11.24.1 The modern evolutionary synthesis
The modern evolutionary synthesis is a union of ideas from several biological specialties which forms a logical account of evolution. The synthesis was produced over about a decade (1936–1947), and the development of population genetics (1918–1932) was the stimulus. This showed that Mendelian genetics was consistent with natural selection and gradual evolution. The synthesis is still, to a large extent, the current paradigm in evolutionary biology.
The modern synthesis solved difficulties and confusions caused by the specialisation and poor communication between biologists in the early years of the 20th century. Discoveries of early geneticists were difficult to reconcile with gradual evolution and the mechanism of natural selection. The synthesis reconciled the two schools of thought, while providing evidence that studies of populations in the field were crucial to evolutionary theory.
184.108.40.206 Developments leading up to the synthesis
Charles Darwin‘s “The Origin of Species” was successful in convincing most biologists that evolution had occurred, but was less successful in convincing them that natural selection was its primary mechanism. In the 19th and early 20th centuries, variations of Lamarckism, orthogenesis (‘progressive’ evolution), and saltationism (evolution by jumps) were discussed as alternatives. As part of the disagreement about whether natural selection alone was sufficient to explain speciation, George Romanes coined the term neo-Darwinism to refer to the version of evolution advocated by Alfred Russel Wallace and August Weismann with its heavy dependence on natural selection.
Weismann’s idea was that the relationship between the hereditary material (the germ plasm) and the rest of the body (the soma) was a one-way relationship: the germ-plasm formed the body, but the body did not influence the germ-plasm, except indirectly in its participation in a population subject to natural selection. Later, after the completion of the modern synthesis, the term neo-Darwinism would come to be associated with its core concept of evolution being driven by natural selection acting on variation produced by genetic mutation and recombination.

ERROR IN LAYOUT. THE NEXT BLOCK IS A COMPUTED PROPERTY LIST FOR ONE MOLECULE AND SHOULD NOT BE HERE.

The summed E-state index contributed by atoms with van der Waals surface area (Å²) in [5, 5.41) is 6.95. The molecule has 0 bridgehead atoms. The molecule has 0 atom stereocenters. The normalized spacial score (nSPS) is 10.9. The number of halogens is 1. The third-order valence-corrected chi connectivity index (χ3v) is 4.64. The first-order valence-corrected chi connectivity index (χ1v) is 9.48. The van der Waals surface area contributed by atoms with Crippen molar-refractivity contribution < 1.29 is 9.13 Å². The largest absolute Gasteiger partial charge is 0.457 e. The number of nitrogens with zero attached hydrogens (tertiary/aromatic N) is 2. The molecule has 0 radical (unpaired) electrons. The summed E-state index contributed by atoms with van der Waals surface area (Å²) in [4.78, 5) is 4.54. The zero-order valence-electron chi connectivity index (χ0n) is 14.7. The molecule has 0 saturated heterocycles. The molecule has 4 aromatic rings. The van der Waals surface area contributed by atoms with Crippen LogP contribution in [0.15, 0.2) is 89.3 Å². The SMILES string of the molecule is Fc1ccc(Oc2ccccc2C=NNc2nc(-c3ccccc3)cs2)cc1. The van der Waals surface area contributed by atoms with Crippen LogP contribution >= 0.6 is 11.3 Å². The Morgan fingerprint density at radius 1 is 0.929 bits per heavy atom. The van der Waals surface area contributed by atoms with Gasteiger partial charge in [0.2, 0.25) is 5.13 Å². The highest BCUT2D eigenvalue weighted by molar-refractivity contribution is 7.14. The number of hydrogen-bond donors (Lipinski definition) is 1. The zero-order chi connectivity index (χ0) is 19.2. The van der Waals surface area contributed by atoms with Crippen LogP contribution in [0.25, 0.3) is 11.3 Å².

Gregor Mendel‘s work was re-discovered by Hugo de Vries and Carl Correns in 1900. The early Mendelians viewed hard inheritance as incompatible with natural selection and favoured saltationism (large mutations or jumps) instead. The biometric school, led by Karl Pearson and Walter Weldon, argued vigorously against it, saying that empirical evidence indicated that variation was continuous in most organisms, not discrete as Mendelism predicted.
220.127.116.11 The foundation of population genetics
The first step towards the synthesis was the development of population genetics. In 1918, Fisher’s paper “The Correlation Between Relatives on the Supposition of Mendelian Inheritance“, showed how the continuous variation measured by the biometricians could be the result of the action of many discrete genetic loci. Fisher’s 1930 book “The Genetical Theory of Natural Selection” shows how Mendelian genetics was, contrary to the thinking of many early geneticists, completely consistent with the idea of evolution driven by natural selection. Haldane established that natural selection could work in the real world at a faster rate than even Fisher had assumed.
In a 1932 paper Sewall Wright introduced the concept of an adaptive landscape in which phenomena such as cross breeding and genetic drift in small populations could push them away from adaptive peaks, which would in turn allow natural selection to push them towards new adaptive peaks. The work of Fisher, Haldane and Wright founded the discipline of population genetics. This is the precursor of the modern synthesis, a broader coalition of ideas.
18.104.22.168 The modern synthesis
Theodosius Dobzhansky, a Ukrainian was one of the first to apply genetics to natural populations. His 1937 work “Genetics and the Origin of Species” was a key step in bridging the gap between population geneticists and field naturalists. It presented the conclusions reached by Fisher, Haldane, and especially Wright in their highly mathematical papers in a form that was easily accessible to others. Dobzhansky argued that natural selection worked to maintain genetic diversity as well as driving change
As a result Ford’s work, Dobzhansky changed the emphasis in the third edition of his famous text from drift to selection. Ford was an experimental naturalist who wanted to test natural selection in nature. He virtually invented the field of research known as ecological genetics. Ford was the first to describe and define genetic polymorphism, and to predict that human blood group polymorphisms might be maintained in the population by providing some protection against disease.